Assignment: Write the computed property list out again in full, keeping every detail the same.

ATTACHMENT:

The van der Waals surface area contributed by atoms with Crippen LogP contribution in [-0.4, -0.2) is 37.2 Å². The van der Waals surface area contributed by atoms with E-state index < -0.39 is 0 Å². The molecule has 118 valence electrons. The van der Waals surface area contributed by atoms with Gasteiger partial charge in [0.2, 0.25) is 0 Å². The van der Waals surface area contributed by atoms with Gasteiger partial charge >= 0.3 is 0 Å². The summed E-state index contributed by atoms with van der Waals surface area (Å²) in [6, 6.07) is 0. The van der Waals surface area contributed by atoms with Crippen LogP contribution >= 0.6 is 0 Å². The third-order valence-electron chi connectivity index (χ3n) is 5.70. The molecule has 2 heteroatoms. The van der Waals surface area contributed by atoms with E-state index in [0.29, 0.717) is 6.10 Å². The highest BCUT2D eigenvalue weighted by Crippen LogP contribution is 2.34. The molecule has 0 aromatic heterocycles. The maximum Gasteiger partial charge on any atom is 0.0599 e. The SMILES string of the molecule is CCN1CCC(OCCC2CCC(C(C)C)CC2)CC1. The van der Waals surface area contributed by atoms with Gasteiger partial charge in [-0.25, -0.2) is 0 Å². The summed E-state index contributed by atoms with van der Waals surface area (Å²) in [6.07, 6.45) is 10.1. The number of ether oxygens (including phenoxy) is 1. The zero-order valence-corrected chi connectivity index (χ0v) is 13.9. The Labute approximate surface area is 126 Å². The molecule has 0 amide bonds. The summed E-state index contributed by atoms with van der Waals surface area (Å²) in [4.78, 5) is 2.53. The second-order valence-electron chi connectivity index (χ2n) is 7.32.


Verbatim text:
The van der Waals surface area contributed by atoms with Crippen LogP contribution in [-0.4, -0.2) is 37.2 Å². The van der Waals surface area contributed by atoms with E-state index < -0.39 is 0 Å². The molecule has 118 valence electrons. The van der Waals surface area contributed by atoms with Gasteiger partial charge in [0.2, 0.25) is 0 Å². The van der Waals surface area contributed by atoms with Gasteiger partial charge >= 0.3 is 0 Å². The summed E-state index contributed by atoms with van der Waals surface area (Å²) in [6, 6.07) is 0. The van der Waals surface area contributed by atoms with Crippen LogP contribution >= 0.6 is 0 Å². The third-order valence-electron chi connectivity index (χ3n) is 5.70. The molecule has 2 heteroatoms. The van der Waals surface area contributed by atoms with E-state index in [0.29, 0.717) is 6.10 Å². The highest BCUT2D eigenvalue weighted by Crippen LogP contribution is 2.34. The molecule has 0 aromatic heterocycles. The maximum Gasteiger partial charge on any atom is 0.0599 e. The SMILES string of the molecule is CCN1CCC(OCCC2CCC(C(C)C)CC2)CC1. The van der Waals surface area contributed by atoms with Gasteiger partial charge in [-0.25, -0.2) is 0 Å². The summed E-state index contributed by atoms with van der Waals surface area (Å²) in [6.07, 6.45) is 10.1. The number of ether oxygens (including phenoxy) is 1. The zero-order valence-corrected chi connectivity index (χ0v) is 13.9. The Labute approximate surface area is 126 Å². The molecule has 0 amide bonds. The summed E-state index contributed by atoms with van der Waals surface area (Å²) in [4.78, 5) is 2.53. The second-order valence-electron chi connectivity index (χ2n) is 7.32.